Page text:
Sarah Jick

Hope Lauder

Suddenly there’s an enormous crash from the kitchen, and the entire room goes silent. It’s the type of silence that’s so intense, so full, that you can hear it ringing in your ears. Everyone in the room thinks the same thing, but Mom is the only one who dares to breathe the word aloud. “Ben.”

Mom starts to run to the kitchen and her light blue special Christmas dress that she only wears once a year shimmers with unintended movement. Her face emanates utter terror. There is no trace of the shame that usually accompanies one of us messing up. It is the most intense fear I’ve ever seen and just looking at her makes me afraid too.

I brush the cookie crumbs off my lap and try to slip away so that no one will notice my negligence. I wish that they would blame me for whatever happened, since it was, after all, my fault that he was alone. But I know that I won’t receive that blow.

I make my way through the press of relatives in the living room discreetly until I get to Auntie Leena. My mother’s sister, she looms tall above me, her stern brown hair in a tight bun as she grabs my arm. “Why don’t you stay out here, with us?” she says, and it is not a question, but I leave anyway, scurrying down the hall to the kitchen.

As I approach the doorway I hear only a small, muffled silence, and I don’t go in just yet. Instead I wait with my back pressed against the wall next to the door, and take a deep breath. Fingering the skirt of my best dress, I listen to the undecipherable hush of Mom’s whispering and tell myself to ignore the murmur of everyone else in the other room. I know what they will be saying, anyway, so it doesn’t matter. They will be whispering to each other about how Mom can’t handle Ben and me by herself, about how this is just another example of the incompetence of Lilly Lauder. But it was my fault, not hers. Hope, not Lilly.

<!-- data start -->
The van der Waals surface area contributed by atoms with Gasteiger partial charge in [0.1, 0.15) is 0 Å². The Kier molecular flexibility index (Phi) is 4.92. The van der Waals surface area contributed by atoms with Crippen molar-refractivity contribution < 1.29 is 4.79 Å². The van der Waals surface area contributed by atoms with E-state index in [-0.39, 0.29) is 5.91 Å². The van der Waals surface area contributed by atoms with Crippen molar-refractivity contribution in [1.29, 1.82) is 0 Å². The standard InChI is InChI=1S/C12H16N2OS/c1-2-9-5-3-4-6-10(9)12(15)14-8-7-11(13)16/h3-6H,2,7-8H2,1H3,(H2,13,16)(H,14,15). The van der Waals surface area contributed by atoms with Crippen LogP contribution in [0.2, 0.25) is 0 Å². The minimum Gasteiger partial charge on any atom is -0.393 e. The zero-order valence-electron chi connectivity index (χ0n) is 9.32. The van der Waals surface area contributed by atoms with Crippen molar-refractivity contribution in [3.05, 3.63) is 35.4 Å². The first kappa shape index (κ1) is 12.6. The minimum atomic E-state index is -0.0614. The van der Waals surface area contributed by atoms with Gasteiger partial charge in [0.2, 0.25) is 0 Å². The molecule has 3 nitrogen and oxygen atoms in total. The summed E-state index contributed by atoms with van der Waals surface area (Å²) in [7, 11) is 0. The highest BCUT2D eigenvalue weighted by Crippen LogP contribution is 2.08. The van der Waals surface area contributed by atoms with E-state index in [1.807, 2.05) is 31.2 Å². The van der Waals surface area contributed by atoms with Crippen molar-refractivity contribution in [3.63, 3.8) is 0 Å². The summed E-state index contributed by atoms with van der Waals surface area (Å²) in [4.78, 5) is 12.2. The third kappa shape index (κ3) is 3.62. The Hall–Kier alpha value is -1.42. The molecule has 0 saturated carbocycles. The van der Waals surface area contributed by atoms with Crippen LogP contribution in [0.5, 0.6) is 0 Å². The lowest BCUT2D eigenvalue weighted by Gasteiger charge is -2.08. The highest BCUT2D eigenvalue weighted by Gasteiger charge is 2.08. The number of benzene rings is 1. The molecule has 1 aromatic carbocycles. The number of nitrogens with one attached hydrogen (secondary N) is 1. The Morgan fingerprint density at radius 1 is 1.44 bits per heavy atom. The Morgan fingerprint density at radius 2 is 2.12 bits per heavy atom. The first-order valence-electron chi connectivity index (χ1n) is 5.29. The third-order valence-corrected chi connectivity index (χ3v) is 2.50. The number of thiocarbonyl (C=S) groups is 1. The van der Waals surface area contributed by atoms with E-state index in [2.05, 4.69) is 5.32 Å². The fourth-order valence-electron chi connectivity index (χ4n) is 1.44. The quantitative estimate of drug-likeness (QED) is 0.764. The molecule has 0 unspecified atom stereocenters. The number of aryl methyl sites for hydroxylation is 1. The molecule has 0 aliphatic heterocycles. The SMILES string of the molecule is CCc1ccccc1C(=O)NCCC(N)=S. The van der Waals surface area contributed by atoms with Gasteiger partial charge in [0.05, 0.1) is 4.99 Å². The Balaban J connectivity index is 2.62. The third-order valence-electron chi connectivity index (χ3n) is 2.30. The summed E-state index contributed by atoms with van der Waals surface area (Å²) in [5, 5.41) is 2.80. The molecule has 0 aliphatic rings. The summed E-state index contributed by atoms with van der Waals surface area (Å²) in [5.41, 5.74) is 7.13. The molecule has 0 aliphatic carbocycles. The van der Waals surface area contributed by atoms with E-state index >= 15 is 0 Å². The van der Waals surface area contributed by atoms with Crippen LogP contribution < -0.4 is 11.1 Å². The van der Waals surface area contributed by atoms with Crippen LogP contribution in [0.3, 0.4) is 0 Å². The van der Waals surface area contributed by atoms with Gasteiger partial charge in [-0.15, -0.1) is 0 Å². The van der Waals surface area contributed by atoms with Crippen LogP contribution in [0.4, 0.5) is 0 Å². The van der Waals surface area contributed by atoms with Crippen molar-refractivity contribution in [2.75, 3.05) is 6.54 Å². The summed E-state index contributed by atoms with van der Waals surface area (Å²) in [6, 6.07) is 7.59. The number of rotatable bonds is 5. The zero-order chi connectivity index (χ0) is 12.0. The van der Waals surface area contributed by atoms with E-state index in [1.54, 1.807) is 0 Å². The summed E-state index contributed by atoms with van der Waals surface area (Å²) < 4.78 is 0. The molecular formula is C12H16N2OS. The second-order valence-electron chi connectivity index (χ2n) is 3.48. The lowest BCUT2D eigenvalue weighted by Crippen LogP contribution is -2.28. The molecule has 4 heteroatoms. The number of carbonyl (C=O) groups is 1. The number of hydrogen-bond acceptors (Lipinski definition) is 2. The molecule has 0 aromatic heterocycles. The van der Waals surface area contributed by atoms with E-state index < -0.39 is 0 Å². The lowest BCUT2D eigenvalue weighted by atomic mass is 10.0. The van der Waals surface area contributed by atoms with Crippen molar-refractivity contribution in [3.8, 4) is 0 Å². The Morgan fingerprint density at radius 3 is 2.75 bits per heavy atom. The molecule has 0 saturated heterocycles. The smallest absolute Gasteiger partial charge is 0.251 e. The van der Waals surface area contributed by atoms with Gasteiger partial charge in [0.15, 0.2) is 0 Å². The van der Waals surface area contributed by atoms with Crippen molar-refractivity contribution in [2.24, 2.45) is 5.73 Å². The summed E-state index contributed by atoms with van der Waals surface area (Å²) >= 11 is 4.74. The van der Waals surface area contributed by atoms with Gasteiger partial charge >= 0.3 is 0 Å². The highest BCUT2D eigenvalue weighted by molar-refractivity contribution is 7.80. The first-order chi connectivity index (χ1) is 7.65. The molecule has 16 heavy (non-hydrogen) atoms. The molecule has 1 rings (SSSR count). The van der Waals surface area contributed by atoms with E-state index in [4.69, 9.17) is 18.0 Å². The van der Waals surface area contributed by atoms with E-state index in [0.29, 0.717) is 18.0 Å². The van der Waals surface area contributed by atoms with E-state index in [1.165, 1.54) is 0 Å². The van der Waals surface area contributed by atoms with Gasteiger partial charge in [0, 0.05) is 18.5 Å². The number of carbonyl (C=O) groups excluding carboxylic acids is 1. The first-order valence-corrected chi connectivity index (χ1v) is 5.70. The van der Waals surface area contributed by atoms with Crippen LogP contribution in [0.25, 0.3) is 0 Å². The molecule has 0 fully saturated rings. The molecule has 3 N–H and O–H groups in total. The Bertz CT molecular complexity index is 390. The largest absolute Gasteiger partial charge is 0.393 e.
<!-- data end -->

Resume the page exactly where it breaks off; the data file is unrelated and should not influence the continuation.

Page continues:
I stare at the blank white wall in front of me but don’t see it. I know I shouldn’t have left him, and I knew it then, but Auntie Leena only makes butterscotch cookies like that once a year. Ben can handle himself for two minutes, I had told myself. Nothing will go wrong.

All of a sudden I feel the hot burn of oncoming tears. No, I can’t cry. Nothing’s the matter, He’s just knocked something over. I tell myself this, I have to tell myself this. Nothing’s wrong. They’re all wrong. We won’t mess up. We can’t mess up.

And yet my only nice dress crumples as I slide down the wall, hug my knees to my chest, and let the tears leak over the smudged chocolate on my lips into my new white tights.





[TABLE OF CONTENTS, LHS CLASS OF 2009 EDITION]


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